MONEY IN YOUR POCKET – Kingdom Economic Recovery / Poverty Eradication Program (Luke 4:14-19)
In our previous discussion we looked at some effects of poverty and our rich heritage which is traced to Abraham. We also studied Jesus’ manifesto which is focused on poverty eradication (Luke 4:14-19). Outside the Garden of Eden, Adam became the first poor man and Abraham was the first rich man mentioned in the Bible. By nature we are all descendants of Adam (Rom. 5:12), but we are descendants of Abraham by faith (Gal. 3:7-9). If our father of faith, Abraham was rich we cannot be poor rather we will manifest the rich heritage of Abraham. “If you are the sons of Abraham you do the works of Abraham” (John 8:39). As we seek to eradicate poverty from our lives, we will do our studies today with profiles from three characters in the Bible; Adam, Abraham and Jesus Christ.
THE ROOT OF POVERTY
God created Adam and placed him in the Garden of Eden, a place of comfort and without lack. The description of the Garden in the Bible portrays a rich environment (Gen 2:11-12). This is a clear indication that God’s will for man is not poverty. However through the deception of the serpent; the devil; Adam dishonoured God and brought a curse of poverty on the human race (Gen. 3:1-11). A curse is an imposition of a negative force upon one’s head whose end is destruction.
ADAM AND POVERTY – Genesis 3:7, 9-11, 17-19
Poverty or “Povertitise” like any other disease, is associated with some symptoms. The first sign of Adam’s sin was NAKEDNESS. When Adam sinned and God called him, he was hiding because he said he was naked and afraid. The chief evidence of poverty is NAKEDNESS. Nakedness renders one vulnerable. One is exposed to all manner of evil attacks, manipulation or control. Whereas riches is a defense (Eccl. 7:12), poverty renders one defenseless and weak. Money is a shelter to one’s nakedness (Eccl. 10:19). Subsequently, God told Adam, because of your sin, “Cursed is the ground for thy sake.” The ground became hard; the ground was the basic assert or capital for productivity. Adam’s productive space was cursed. The curse of poverty renders one stagnant, there is no growth. One’s heaven is closed and there is no rain to soften the ground (See Deut. 20:23). In addition, God told Adam that only thorns and thistles will be produced for him. He will have no alternative but to eat the herb of the fields and eat in sorrow. Herb in this context is not referring to herbal medicine or vegetables. It means what one desires to eat; one will not get to eat it. To eat in sorrow also means one will eat what one does not want to eat. One’s soul becomes lean and weary when one eats in sorrow. This was how poor Adam became outside the Garden. The poverty curse on Adam manifests in three folds; sickness, poverty and ends in death (See Deut. 28:15-68).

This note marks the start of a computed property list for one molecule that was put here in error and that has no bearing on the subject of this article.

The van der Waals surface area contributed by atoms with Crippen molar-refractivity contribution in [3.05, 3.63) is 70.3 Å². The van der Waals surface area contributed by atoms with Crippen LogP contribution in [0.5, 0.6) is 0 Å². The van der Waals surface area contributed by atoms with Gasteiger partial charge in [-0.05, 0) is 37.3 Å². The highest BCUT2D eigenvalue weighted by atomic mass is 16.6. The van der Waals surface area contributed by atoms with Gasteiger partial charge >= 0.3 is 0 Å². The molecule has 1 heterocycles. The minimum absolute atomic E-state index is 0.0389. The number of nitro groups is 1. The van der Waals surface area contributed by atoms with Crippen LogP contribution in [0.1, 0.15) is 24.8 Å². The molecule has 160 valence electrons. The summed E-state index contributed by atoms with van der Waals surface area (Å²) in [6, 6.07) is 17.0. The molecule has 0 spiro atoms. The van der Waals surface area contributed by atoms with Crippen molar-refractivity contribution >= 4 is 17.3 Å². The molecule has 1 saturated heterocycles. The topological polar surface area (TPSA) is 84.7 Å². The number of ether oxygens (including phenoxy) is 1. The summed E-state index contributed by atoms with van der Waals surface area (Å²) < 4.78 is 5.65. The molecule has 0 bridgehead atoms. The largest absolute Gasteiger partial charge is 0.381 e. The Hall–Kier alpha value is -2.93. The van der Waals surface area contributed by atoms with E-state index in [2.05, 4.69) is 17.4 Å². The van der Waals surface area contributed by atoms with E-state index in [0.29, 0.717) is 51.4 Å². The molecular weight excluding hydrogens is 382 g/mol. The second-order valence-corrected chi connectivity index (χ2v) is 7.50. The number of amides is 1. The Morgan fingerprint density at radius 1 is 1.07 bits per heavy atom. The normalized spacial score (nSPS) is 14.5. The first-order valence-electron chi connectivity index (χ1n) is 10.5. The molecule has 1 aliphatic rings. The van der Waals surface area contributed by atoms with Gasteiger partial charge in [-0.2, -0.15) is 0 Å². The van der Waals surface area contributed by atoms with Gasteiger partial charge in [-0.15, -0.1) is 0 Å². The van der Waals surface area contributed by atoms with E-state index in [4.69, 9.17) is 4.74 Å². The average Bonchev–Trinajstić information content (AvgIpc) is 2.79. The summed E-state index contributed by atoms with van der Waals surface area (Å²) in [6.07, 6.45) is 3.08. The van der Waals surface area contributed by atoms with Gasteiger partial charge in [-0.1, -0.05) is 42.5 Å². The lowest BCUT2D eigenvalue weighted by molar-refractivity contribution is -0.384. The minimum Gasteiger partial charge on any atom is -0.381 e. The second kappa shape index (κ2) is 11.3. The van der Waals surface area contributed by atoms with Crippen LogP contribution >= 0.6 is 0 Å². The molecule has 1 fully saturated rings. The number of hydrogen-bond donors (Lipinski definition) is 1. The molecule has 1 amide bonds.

ABRAHAM – RICH AND RIGHTEOUS – Gen 12:2, Gen. 15:6
God’s church cannot be poor and vulnerable. There is nothing to celebrate in Adam for his poverty status but so much to celebrate in Abraham for his rich status (Gen 13:2). None of the poverty symptoms can be traced in Abraham; therefore, God used a role model in rich Abraham to connect us to our salvation. God preached the gospel to Abraham long before Jesus came. The gospel was that, God told Abraham “I will bless you to be a blessing and all nations will be blessed through you by faith” (Gal. 3:7-9). When we are rich, we can reach out to others. We can only give what we have. Everything about our salvation enriches and this is linked to Abraham (See Gal. 3:13-14).
JESUS AND POVERTY ON THE CROSS – Matt. 27:32-51
The crucifixion of Jesus, among others was to deliver us from the curse of poverty imposed on Adam at the fall. We were supposed to be hung on the cross for our sins but Jesus went there for us (See 2 Cor. 5:21). The curse of poverty on Adam was nailed to the cross. Jesus was crucified NAKED; there was no cloth around His waist. Here we see the first symptom of poverty being nailed on the cross. During the earthly ministry of Jesus, He was never seen wearing a crown yet at his crucifixion they forced a crown made of thorns and thistles on His head representing the cursed produce of the cursed ground. Jesus was offered vinegar instead of the water He asked for. Remember that as a result of the curse one will not get what one desires. There was an earthquake at Jesus’ crucifixion which broke the hard ground to end the curse on one’s productive space. We can see all the signs of the curse of poverty imposed on Adam nailed to the cross. Jesus was crucified therefore, to take away our sins and give us righteousness; simultaneously poverty was also crucified that we might become rich (2 Cor. 5:21, 2 Cor. 8:9). Salvation ultimately is to make us rich and righteous; this was the mission of Jesus which is clearly stated in His manifesto in Luke 4:14-19. On top of this manifesto was to eradicate poverty, Jesus did is so well that when John the Baptist sent his disciples to ask Jesus if He was the Messiah, Jesus responded that the evidence was there for them to see. The blind have received their sight, the lame are walking and the gospel is been preached to the poor. (Mathew 11:5). The gospel is not to make one poorer. The gospel enriches.
Jesus emptied Himself on the cross; He exchanged His riches for our poverty (2Cor. 8:9). The gospel is to make us both rich and righteous. Believers are blessed with the riches of father Abraham (Gal. 3:7:9). Declare to yourself, “I am an embodiment of riches; I am rich and righteous.”
Point of reflection:
What is the root of poverty?
What are the signs of poverty?
When did Jesus empty Himself?
“I am an embodiment of riches; I am rich and righteous”